Are We Alone? The Question of Aliens

Is there intelligent life elsewhere in the universe?

It’s a question that has captured countless imaginations throughout history, and certainly one that bears asking.  For the scientifically minded, it’s hardly a question; today, all scientific theory holds the existence of intelligent life elsewhere as an inevitability.  Indeed, from the philosophical perspective, an entire universe with a single intelligent species would appear to be a waste of space on a cosmic scale.

Thus, for the science fiction writer today, the question of how to address alien life is one that weighs heavily on the mind.  Most sci-fi writers address this in some manner, whether through featuring alien life prominently, or in a more subtle sense (in Dune, Frank Herbert briefly mentioned that mankind maintains a sizeable stockpile of nuclear weapons in the event that we encounter a hostile alien species).

Though I personally accept the existence of alien life as scientific fact, I seldom depict intelligent alien species in my writing.  How then, in light of modern scientific theory, does one reconcile the absence of alien life with the science of it?

Well, from the scientific perspective, we science fiction writers do have something to fall back on: the Fermi Paradox.  Fermi proposed this paradox to address the seeming discrepancies between equations predicting the prevalence of alien civilizations and the lack of evidence of their existence.

Since then, numerous attempts have been made to reconcile the paradox.  These attempts have led ultimately to several possible explanations.

  • Intelligent life may be far less common than our current models, including the Drake Equation, predict.
  • Intelligent, spacefaring civilizations may be relatively common, and are avoiding us for some reason.
  • Due to the time frame involved with the evolution of intelligent life, all other intelligent species in our galaxy may be either too primitive to detect, or too advanced for us to recognize (noted science fiction author Arthur C. Clarke subscribed to this idea).

Of course, many theories now point to a far less optimistic concept: the “Great Filter”.

The rather apocalyptic idea of the Great Filter suggests that intelligent life is fairly common, but most intelligent species become extinct before achieving interstellar travel.

It’s a sobering thought: perhaps we haven’t found any aliens because they’re already dead.

Far more sobering is an obvious question that arises from this: what does it mean for us?  Have we already passed the great filter, making us among the lucky ones?  Or does the filter lie ahead, suggesting that at some point in the future mankind will face likely extinction?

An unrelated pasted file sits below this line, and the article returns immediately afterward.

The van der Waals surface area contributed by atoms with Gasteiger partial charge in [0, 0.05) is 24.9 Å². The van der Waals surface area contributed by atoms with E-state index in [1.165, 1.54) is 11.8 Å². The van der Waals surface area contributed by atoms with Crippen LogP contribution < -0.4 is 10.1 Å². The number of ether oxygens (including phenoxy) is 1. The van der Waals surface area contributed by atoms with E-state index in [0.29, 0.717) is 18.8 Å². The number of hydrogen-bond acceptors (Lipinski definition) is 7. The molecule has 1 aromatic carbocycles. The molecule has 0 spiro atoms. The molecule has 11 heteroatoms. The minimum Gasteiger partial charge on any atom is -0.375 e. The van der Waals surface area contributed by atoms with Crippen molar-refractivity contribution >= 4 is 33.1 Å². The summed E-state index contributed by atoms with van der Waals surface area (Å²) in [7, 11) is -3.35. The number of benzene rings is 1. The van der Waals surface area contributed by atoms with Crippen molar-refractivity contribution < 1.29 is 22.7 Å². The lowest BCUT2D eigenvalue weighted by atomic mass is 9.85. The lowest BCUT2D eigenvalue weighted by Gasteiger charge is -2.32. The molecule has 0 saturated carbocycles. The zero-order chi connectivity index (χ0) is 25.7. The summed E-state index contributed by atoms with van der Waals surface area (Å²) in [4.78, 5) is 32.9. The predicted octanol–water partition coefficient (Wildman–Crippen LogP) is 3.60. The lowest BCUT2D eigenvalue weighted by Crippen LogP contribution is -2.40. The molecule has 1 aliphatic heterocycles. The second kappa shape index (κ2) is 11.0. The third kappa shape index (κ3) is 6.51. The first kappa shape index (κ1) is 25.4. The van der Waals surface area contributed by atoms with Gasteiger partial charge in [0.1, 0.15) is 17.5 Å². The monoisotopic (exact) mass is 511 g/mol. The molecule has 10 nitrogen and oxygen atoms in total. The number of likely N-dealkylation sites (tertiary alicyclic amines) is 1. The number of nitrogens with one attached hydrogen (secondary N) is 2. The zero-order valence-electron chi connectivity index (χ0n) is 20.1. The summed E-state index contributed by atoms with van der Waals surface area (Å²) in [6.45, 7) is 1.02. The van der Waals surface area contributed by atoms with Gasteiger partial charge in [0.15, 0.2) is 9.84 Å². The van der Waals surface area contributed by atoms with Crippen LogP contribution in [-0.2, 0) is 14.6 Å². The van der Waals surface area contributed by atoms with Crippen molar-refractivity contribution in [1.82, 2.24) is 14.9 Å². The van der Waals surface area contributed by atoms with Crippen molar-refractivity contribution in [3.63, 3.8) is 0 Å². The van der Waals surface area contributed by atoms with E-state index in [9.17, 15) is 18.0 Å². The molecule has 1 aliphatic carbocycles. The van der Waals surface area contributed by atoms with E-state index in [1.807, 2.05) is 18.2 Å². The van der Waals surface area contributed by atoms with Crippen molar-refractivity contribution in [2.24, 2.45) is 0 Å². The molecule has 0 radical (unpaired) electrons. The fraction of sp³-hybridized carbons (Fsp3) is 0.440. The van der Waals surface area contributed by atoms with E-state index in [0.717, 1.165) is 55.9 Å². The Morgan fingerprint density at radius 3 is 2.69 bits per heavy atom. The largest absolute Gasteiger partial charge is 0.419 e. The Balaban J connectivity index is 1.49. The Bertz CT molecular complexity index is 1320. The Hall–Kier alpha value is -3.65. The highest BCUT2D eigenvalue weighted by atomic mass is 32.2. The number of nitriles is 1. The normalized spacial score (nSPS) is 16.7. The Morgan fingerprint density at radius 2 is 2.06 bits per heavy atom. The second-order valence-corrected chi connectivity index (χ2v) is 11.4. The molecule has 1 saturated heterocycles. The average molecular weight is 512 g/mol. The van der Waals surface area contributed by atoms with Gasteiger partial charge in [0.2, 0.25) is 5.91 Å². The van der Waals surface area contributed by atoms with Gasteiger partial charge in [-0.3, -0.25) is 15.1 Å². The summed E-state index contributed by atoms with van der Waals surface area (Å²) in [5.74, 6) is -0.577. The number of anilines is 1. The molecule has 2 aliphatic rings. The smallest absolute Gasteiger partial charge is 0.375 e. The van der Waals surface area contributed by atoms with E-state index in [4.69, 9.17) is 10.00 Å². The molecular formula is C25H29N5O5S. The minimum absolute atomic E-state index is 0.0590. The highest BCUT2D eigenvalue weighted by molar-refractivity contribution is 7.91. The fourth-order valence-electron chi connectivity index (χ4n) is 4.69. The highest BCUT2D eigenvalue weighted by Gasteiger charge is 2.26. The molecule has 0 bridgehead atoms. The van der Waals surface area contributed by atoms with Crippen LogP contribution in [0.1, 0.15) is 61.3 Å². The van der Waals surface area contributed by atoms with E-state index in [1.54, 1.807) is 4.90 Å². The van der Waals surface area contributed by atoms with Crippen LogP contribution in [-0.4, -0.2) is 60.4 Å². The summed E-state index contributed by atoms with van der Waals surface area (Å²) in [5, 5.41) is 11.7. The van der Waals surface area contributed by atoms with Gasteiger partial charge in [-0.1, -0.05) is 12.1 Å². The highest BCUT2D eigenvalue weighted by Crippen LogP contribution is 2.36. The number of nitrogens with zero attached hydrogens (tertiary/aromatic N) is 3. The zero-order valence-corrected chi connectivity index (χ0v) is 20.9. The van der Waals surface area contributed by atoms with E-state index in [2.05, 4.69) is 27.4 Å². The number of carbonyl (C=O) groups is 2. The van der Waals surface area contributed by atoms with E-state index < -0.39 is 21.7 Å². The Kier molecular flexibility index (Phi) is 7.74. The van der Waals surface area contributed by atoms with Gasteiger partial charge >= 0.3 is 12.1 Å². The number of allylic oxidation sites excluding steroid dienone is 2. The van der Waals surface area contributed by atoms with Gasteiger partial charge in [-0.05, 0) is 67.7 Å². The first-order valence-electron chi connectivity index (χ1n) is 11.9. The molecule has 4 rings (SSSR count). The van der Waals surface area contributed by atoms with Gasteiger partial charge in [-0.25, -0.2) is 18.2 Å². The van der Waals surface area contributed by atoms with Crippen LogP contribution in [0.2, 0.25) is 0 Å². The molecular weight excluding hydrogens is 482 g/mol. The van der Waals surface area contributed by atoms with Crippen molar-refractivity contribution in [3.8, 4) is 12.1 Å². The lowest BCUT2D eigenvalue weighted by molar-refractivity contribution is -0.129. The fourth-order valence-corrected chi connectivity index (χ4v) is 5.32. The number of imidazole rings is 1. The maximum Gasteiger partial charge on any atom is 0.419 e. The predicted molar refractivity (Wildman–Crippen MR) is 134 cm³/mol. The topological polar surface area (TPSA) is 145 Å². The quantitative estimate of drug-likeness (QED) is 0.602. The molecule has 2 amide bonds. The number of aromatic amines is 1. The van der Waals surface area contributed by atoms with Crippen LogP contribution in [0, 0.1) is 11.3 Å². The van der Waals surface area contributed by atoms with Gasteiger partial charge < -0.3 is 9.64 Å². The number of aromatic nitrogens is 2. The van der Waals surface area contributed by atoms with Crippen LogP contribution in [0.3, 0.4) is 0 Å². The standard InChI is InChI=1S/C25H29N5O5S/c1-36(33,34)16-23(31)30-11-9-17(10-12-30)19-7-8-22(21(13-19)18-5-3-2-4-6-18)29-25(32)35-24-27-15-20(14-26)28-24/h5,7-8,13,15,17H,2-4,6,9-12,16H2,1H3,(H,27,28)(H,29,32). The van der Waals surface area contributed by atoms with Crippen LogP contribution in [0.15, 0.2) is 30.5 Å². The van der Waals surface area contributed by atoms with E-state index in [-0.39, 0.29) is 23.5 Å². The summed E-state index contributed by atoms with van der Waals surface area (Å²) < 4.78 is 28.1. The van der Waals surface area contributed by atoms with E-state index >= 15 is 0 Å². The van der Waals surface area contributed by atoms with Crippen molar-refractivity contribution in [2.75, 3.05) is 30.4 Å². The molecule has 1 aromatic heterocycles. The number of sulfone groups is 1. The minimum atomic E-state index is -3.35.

It’s safe to say that whether we’ve passed the filter yet or not depends greatly on what, precisely, the filter is.  Numerous possibilities have been suggested, some more optimistic than others.

  • Some have suggested that the great filter may be a common natural phenomenon, the most likely culprit being catastrophic asteroid impact. This would suggest that most intelligent species would eventually be wiped out by the sort of impact event that killed the dinosaurs.  Many have pointed to this as motivation to develop a plan to deal with near-Earth asteroids.
  • Another common idea is nuclear technology.  This theory would suggest that, upon discovering nuclear fission, most intelligent species annihilate themselves with nuclear weapons.
  • More recently, many have pointed to global warming.  This suggests that most intelligent species, when facing a climate crisis as we are now, fail to act in time, and ultimately die out as rising temperatures render their planet uninhabitable.

Such speculation is a grim business, to be sure.  However, it also presents some intriguing possibilities for writers, allowing for believable stories that omit alien civilizations.

For my part, my general avoidance of aliens comes from a more stylistic direction.  Science fiction, in my opinion, stands as the most powerful and effective vehicle for social commentary and satire.  In science fiction, a writer has the opportunity to challenge the reader’s beliefs by presenting a future produced either by the fruits of positive choices (utopian science fiction) or the consequences of negative ones (dystopian science fiction).

In science fiction, the most interesting experience is taking a glimpse into one possible future, produced by the decisions we make today, be they good or bad.  As such, I have always felt that what will become of us is most important.

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